Paul Ryan Paid a Higher Tax Rate Than Mitt Romney Because He’s Less Rich

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Paul Ryan, Mitt Romney. Photo: Win McNamee/Getty Images

Mitt Romney's selection of Paul "Abs of Steel" Ryan as his running mate didn't distract the media from the subject of his tax returns for long. By the middle of last week, reporters had returned to the issue, with bonus questions about how much money Ryan shells out to the government each year. Last night, the Romney-Ryan campaign released two years' worth of the vice-presidential candidate's tax returns, and here's what we learned: In 2010 Ryan paid an effective federal tax rate of 15.9 percent on $215,417 in income, while in 2011 he paid 20 percent on $323,416 in income.

That doesn't exactly make Paul Ryan your average working-class Wisconsinite. In fact, a large chunk of that $323,416 figure for 2011 — which lands the Ryans in the top 3 percent of U.S. households — was income related to a multimillion dollar estate left to Ryan's wife, Janna. And, at 59 pages, his return is quite a bit longer and more sophisticated than most. But it's still nothing next to Romney's nearly $21 million in investment income for 2010, or the 203-page tax return he filed for that year — a whopping 55 pages of which were solely devoted to his complicated web of attack ad-ready Swiss and Grand Cayman bank accounts. Ryan also paid a higher effective tax rate than Romney, who paid just 13.9 percent in 2010 and a projected 15.4 percent in 2011.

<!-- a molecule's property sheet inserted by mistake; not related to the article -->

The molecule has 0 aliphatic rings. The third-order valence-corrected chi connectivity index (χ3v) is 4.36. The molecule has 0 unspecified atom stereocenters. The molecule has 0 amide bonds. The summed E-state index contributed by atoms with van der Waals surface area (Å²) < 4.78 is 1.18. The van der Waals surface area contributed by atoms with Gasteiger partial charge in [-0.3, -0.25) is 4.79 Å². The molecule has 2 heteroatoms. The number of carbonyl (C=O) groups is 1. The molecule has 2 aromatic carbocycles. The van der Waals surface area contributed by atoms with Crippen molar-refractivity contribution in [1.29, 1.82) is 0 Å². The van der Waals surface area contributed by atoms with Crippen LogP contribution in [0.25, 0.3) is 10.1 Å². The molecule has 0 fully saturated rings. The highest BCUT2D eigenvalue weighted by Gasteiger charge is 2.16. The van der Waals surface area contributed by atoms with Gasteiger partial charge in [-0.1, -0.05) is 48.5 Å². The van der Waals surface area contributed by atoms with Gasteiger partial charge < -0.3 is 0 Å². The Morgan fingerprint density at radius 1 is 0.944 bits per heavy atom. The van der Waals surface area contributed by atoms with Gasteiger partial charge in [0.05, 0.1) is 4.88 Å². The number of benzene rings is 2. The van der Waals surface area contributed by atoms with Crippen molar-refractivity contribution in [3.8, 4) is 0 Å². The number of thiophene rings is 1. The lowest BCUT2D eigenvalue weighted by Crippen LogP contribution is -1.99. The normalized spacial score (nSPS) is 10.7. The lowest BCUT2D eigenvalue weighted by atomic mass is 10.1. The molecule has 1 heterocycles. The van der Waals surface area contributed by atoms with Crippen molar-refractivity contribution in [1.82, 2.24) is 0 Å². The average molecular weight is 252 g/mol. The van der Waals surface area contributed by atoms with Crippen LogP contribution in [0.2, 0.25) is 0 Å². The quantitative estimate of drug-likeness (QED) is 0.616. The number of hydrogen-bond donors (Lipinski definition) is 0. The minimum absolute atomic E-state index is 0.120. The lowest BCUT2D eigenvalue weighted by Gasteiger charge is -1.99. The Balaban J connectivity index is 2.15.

Granted, both men pay more than the average American taxpayer, who probably pays an effective federal tax rate closer to 11 percent. However, they would have each paid much more were it not for the relatively low 15 percent rate on capital gains and investment income — a rate the Paul Ryan budget plan would reset to zero. If implemented retroactively, it would've lowered Romney's 2010 tax rate to just 0.82 percent.